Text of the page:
Researchers we fund have developed a bioactive stem cell delivery plaster which would be used during heart surgery, to help repair damaged hearts.
The plaster acts like a delivery system for stem cells which would be used at the same time as bypass surgery after a heart attack to boost repair of the heart muscle.
The patch contains hormones and growth factors and would stimulate growth of new blood vessels and muscle cells. Currently, treatments for heart attacks focus on restoring blood flow to the heart when it is cut off.
During a heart attack, the heart is starved of vital nutrients and oxygen, killing off parts of the heart muscle. This weakens the heart and can eventually lead to heart failure, a debilitating condition that makes even every day simple tasks, like climbing the stairs or getting dressed, exhausting.
Kazuya Kobayashi, the lead researcher at QMUL described his research:
“During heart surgery the heart surface is exposed so it’s the perfect time to add the patch. We hope that the patch provide additional benefits of surgery, helping to restore the lost muscle tissue and promote growth of new blood vessels.”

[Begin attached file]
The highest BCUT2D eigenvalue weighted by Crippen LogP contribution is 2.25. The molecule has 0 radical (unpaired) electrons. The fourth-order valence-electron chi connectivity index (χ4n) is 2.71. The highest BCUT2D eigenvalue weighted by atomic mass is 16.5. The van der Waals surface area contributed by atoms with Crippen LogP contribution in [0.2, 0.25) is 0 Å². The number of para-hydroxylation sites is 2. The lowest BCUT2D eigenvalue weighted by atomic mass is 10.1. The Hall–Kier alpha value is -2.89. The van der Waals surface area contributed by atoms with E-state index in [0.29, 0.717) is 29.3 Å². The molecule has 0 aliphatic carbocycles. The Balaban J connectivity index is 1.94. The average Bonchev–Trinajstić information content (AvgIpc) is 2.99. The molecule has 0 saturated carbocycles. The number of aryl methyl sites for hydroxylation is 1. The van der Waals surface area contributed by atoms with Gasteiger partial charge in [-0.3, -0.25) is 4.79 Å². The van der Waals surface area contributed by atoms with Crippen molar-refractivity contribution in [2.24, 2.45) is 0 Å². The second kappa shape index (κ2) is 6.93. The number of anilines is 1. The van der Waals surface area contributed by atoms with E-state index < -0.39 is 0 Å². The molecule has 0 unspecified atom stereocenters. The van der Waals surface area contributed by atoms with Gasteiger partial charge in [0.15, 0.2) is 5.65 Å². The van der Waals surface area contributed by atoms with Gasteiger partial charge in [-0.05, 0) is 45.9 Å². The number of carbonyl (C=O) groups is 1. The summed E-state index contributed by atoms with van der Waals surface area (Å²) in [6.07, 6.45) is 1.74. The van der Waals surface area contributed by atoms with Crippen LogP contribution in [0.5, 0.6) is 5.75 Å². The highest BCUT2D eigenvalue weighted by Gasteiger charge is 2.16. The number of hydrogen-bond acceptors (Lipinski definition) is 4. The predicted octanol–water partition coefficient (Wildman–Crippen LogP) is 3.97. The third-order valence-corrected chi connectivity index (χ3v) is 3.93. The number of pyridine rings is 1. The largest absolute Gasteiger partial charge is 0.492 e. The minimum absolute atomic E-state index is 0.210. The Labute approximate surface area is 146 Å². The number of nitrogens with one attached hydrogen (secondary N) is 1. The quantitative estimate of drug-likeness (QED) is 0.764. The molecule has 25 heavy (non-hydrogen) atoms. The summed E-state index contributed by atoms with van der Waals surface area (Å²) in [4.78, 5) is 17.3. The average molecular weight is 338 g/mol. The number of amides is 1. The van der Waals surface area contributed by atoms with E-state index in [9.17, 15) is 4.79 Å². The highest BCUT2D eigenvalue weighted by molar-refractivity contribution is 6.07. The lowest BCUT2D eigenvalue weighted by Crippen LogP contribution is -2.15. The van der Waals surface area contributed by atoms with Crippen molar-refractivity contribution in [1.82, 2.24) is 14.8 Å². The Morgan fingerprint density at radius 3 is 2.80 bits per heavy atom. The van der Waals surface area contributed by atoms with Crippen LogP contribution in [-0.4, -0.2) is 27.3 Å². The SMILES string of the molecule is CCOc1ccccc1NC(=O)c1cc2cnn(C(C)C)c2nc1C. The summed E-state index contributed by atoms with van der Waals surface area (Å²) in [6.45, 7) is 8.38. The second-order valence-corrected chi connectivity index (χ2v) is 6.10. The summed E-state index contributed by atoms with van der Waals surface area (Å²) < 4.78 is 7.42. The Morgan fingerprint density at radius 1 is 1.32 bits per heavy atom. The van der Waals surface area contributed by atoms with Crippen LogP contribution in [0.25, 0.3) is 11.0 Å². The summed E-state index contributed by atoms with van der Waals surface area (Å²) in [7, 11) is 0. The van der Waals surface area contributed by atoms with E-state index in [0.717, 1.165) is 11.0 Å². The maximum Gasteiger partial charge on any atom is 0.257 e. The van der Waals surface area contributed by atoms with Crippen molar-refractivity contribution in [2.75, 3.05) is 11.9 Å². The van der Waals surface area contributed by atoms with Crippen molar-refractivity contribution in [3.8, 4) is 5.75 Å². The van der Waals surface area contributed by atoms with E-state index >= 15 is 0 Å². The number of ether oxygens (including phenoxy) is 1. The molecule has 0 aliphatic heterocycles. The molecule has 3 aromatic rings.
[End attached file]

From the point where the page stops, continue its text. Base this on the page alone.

The researchers hope to move these plasters into clinical trials soon. The materials have already been tested in people.
Our Associate Medical Director, Professor Metin Avkiran commented on the findings:
“To realise the immense potential of stem cell-based regenerative medicine for treating heart disease, we need to overcome several important hurdles. A key one of which is developing ways that allow stem cells to stay where they are needed the most and for a sufficient period of time to exert their benefit.
“These exciting findings show that a stem cell dressing which is made of natural materials, and can be applied to the surface of the injured heart without using stitches or glue, can potentially do just that. “Due in large part to research we’ve funded, more people are surviving heart attacks than ever before. But that means there’s a growing number of people at risk of heart failure, as their hearts can’t recover from the damage caused by the heart attack.
“If the benefit shown in this study in rats can be replicated in humans, that could be big step forward towards stopping heart attacks leading to heart failure, which is a debilitating condition that in its late stages is associated with very poor survival.”
Source: British Heart Foundation, press release, 2019-09-02.
Author: Jennifer Mitchell